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Friday, 16 of April of 2021

The Good Wife – “The Dream Team”

“They tried to flip it, but they didn’t put any work into it.”

The Good Wife Title Card s3Nothing ever dies, nothing ever goes away. Things can be forgiven, but they can never be forgotten. So, yes, you may keep defeating two crafty lawyers time after time, Lockhart-Gardner, but they never forget the defeats. Yes, the grand jury didn’t indict anyone, and the SA didn’t bother to try again, but the stink of judicial bribery will always be there, Will. Yes, you can run from your past, from your husband and live in a spartan, all white apartment, but he will find you, Kalinda. And, yes, Alicia, you can kick out your husband and he will fall on his sword for your professional success, but the marriage will never be fixed because neither of you seemed to really make an effort.

So no matter what you think about new days and starting over, the past is there, always lingering, always waiting for you to stop looking over your shoulder.

“The Dream Team” is a legitimate finale since it concludes this season so nicely, bringing back things to full circle, to land the impacts of the season’s big stories in a perfectly encapsulated way. The firm is, no matter how many clients they keep or lose, kind of ruined. They can celebrate big wins, but they’re weak now because of Will and because the judicial bribery charges will not go away. Ever. Short of Will leaving or the entirety of Chicago’s sitting judges all dying or leaving, the firm will constantly struggle to keep its footing in an environment where people can always appeal on judicial bribery concerns.

It’s the kind of conclusion to the grand jury plot that feels not only realistic to the narrative, but also with a sense of “real world-ness”, as in this sort of thing conflict, albeit possibly heightened, would happen to a law firm in the real world (they would’ve probably gotten rid of Will, but whatever). And it’s something that the show can constantly address as it goes forward, and the firm scrambles to keep itself afloat.

Having Nyholm and Canning team up is sort of evil genius sort of thing that appeals to me (who doesn’t love when villains team up?!), and I like even more that Nyholm and Canning basically pulled a Doctor Doom victory. Yes, of course, they lost the challenge against LG’s nuisance suits, but like they said, it was all a distraction to land Mark Zuckerberg Patrick Edelstein. Even in their loss, they assumed a victory, just like all the best supervillains do.

Speaking of menacing presences, the arrival of Kalinda’s husband (or who I sincerely hope is Kalinda’s husband) is, I hope the end of this ambiguous Kalinda nonsense. I’ve never been a fan of it, and while even I cannot deny the sheer coolness of Kalinda buying a sledge hammer and then knocking a whole in her wall (she’s not getting that security deposit back) or the very idea of sitting and waiting to kill someone, I just want it done with. Kalinda hasn’t been super-compelling this season (or last), so I want this to be the end of it. Or at the very most, the mini-arc of season 4.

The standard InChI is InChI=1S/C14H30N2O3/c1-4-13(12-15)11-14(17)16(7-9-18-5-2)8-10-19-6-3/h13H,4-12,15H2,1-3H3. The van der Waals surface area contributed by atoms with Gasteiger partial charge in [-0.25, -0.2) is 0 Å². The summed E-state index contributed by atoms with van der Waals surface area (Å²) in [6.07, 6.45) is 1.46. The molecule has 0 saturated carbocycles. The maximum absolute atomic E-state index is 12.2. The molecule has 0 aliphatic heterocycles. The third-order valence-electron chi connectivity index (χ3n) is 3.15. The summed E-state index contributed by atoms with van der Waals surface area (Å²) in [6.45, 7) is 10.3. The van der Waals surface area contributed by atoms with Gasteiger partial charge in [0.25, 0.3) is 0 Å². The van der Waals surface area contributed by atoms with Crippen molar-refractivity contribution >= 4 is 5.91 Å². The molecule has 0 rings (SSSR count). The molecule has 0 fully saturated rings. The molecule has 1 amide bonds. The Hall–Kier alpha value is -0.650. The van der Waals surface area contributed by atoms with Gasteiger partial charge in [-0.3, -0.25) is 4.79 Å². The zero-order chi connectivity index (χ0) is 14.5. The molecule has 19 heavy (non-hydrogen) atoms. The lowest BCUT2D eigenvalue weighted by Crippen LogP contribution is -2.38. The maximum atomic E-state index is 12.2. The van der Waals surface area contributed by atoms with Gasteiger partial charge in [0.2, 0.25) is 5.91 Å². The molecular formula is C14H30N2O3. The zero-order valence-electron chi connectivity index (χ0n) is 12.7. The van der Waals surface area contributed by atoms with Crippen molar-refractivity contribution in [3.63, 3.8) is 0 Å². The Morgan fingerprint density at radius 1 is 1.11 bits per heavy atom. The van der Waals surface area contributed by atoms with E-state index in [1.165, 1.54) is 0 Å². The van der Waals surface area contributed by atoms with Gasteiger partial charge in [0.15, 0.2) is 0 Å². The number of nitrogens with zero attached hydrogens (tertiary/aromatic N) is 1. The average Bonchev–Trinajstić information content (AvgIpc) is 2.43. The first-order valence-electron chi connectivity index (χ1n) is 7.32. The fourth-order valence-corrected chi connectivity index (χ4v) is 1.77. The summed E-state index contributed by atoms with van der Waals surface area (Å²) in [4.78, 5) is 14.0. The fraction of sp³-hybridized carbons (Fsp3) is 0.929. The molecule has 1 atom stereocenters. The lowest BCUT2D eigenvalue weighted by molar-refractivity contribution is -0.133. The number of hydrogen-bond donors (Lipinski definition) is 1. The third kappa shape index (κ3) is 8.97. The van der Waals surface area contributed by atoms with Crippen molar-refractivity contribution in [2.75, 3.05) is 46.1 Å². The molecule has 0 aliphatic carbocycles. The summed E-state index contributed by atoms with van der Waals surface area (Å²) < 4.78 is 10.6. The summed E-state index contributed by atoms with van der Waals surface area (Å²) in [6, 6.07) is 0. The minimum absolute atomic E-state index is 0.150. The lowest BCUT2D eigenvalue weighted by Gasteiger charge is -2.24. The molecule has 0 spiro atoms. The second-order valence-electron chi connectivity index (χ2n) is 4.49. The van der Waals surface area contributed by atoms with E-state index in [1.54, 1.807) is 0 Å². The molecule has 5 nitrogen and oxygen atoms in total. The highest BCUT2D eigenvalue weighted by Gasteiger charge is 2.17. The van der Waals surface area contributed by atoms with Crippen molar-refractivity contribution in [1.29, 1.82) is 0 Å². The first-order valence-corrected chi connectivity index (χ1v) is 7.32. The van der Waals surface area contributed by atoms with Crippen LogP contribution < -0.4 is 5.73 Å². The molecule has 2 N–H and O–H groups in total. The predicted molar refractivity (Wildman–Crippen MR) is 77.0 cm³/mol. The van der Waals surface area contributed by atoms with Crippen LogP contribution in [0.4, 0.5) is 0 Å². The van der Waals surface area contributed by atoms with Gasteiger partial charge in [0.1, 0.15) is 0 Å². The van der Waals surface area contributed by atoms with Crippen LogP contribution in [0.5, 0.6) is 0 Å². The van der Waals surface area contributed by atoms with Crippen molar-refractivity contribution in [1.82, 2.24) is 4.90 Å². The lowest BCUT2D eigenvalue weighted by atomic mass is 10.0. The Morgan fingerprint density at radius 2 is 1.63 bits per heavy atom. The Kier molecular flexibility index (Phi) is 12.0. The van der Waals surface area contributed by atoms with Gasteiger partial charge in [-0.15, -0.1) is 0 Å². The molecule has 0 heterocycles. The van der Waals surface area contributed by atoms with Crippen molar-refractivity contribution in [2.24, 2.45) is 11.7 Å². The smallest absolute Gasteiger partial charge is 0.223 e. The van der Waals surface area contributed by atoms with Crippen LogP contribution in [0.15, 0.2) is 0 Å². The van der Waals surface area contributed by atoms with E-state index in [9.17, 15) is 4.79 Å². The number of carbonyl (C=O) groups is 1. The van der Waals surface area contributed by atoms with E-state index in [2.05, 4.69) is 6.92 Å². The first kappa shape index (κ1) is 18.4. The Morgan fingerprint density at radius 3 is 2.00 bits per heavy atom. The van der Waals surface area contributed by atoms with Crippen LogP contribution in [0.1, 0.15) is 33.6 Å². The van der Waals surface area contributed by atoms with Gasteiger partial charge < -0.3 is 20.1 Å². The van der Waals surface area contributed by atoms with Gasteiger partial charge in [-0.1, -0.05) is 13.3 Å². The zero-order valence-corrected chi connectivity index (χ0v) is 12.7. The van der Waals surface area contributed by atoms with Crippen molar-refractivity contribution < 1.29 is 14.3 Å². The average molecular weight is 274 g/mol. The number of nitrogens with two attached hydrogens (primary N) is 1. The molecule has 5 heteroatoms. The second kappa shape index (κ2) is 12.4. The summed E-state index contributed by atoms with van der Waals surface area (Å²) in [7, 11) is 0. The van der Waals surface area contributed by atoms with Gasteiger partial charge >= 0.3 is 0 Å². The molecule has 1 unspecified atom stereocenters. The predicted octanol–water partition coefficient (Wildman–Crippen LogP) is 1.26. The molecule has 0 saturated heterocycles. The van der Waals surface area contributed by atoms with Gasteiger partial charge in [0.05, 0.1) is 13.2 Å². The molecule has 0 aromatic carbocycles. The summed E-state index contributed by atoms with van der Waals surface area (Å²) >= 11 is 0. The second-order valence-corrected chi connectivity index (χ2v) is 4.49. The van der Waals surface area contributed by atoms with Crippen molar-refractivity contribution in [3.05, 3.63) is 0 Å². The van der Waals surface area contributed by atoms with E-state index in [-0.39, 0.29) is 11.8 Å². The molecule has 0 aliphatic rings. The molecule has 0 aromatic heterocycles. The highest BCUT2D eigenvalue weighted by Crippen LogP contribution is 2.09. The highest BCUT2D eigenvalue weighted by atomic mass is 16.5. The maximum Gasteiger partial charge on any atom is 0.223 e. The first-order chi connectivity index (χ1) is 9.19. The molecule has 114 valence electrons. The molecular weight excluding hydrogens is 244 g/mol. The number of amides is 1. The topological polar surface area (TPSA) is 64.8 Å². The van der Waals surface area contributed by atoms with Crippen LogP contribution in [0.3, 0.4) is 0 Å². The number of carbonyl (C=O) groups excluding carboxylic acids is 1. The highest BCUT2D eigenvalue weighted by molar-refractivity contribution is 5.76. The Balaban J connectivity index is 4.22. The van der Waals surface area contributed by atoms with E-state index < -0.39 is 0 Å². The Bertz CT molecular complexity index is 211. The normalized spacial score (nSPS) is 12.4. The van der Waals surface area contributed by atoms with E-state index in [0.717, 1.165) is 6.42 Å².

Peter scuttling his campaign, announcing that he and Alicia are separated, is perhaps the ultimate sacrifice that Peter could’ve made for Alicia (Eli is going to be furious). But it’s just not enough. That house, that damned house, having become such a metaphor and symbol for the past and tranquility, it can never be reclaimed, or redressed. And while Peter, I think, is aware of this, he’s still trying, he’s still making offers to try and repair things. But can he? Is Alicia open to it? I don’t know, and she doesn’t either. She politely thanks him for what he did, but makes no real concessions about what it means for him politically (I refuse to think that Alicia is the linchpin in his campaign, but then I decided not to be a poli-sci major), and she’s still unwilling to sit down with him, with her family.

Can she move on, thaw, for lack of a better word? Do we want her to? Does Peter deserve it? His investigation into Will was personal, and motivated by hurt feelings and betrayal. Is his confession about the separation an atonement for that? I want Alicia to move on, I want Alicia to be happy, and I don’t know that it’s going to be with Peter (no matter how damn charming he is). But apart from New Age Jesus Boy (“Like a commune”, Grace? Really?), her kids are generally happy and well-adjusted, and maybe she can move on. Maybe it’s time for that to happen.

We’ll find out in the fall.


  • Never let anyone say this show isn’t funny. The pile-up at the elevator was just great fun, and then capped off by the roaming baby in the walker thing. I was dying. And Michael J. Fox’s face as Canning when Peter dropped the bomb was priceless. That jaw was on the floor below the conference room.
  • Speaking of Fox, it seemed to be a rougher episode for him, physically, than any episode has been.
  • “They can’t fire you if they can’t find you.” Oh, Zack. If only it were they easy.
  • Overall, I’ll say I enjoyed s3 more than s2, but I was really frustrated with lots of s2.

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